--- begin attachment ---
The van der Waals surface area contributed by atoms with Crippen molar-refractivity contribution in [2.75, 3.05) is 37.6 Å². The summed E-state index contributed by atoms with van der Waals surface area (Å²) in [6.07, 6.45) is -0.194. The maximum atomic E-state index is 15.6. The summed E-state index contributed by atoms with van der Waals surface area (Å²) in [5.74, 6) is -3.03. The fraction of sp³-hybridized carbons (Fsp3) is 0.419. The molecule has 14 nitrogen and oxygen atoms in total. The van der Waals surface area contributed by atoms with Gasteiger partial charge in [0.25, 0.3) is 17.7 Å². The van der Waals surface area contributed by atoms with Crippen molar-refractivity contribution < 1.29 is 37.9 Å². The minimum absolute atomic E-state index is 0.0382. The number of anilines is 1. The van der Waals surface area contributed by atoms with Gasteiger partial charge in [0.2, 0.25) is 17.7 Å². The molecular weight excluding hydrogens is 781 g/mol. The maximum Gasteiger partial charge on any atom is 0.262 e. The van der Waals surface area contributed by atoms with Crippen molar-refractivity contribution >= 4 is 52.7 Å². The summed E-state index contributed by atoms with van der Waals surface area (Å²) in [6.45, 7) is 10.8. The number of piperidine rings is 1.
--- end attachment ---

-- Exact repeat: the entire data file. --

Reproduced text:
The van der Waals surface area contributed by atoms with Crippen molar-refractivity contribution in [2.75, 3.05) is 37.6 Å². The summed E-state index contributed by atoms with van der Waals surface area (Å²) in [6.07, 6.45) is -0.194. The maximum atomic E-state index is 15.6. The summed E-state index contributed by atoms with van der Waals surface area (Å²) in [5.74, 6) is -3.03. The fraction of sp³-hybridized carbons (Fsp3) is 0.419. The molecule has 14 nitrogen and oxygen atoms in total. The van der Waals surface area contributed by atoms with Gasteiger partial charge in [0.25, 0.3) is 17.7 Å². The van der Waals surface area contributed by atoms with Crippen molar-refractivity contribution < 1.29 is 37.9 Å². The minimum absolute atomic E-state index is 0.0382. The number of anilines is 1. The van der Waals surface area contributed by atoms with Gasteiger partial charge in [0.2, 0.25) is 17.7 Å². The molecular weight excluding hydrogens is 781 g/mol. The maximum Gasteiger partial charge on any atom is 0.262 e. The van der Waals surface area contributed by atoms with Crippen molar-refractivity contribution >= 4 is 52.7 Å². The summed E-state index contributed by atoms with van der Waals surface area (Å²) in [6.45, 7) is 10.8. The number of piperidine rings is 1.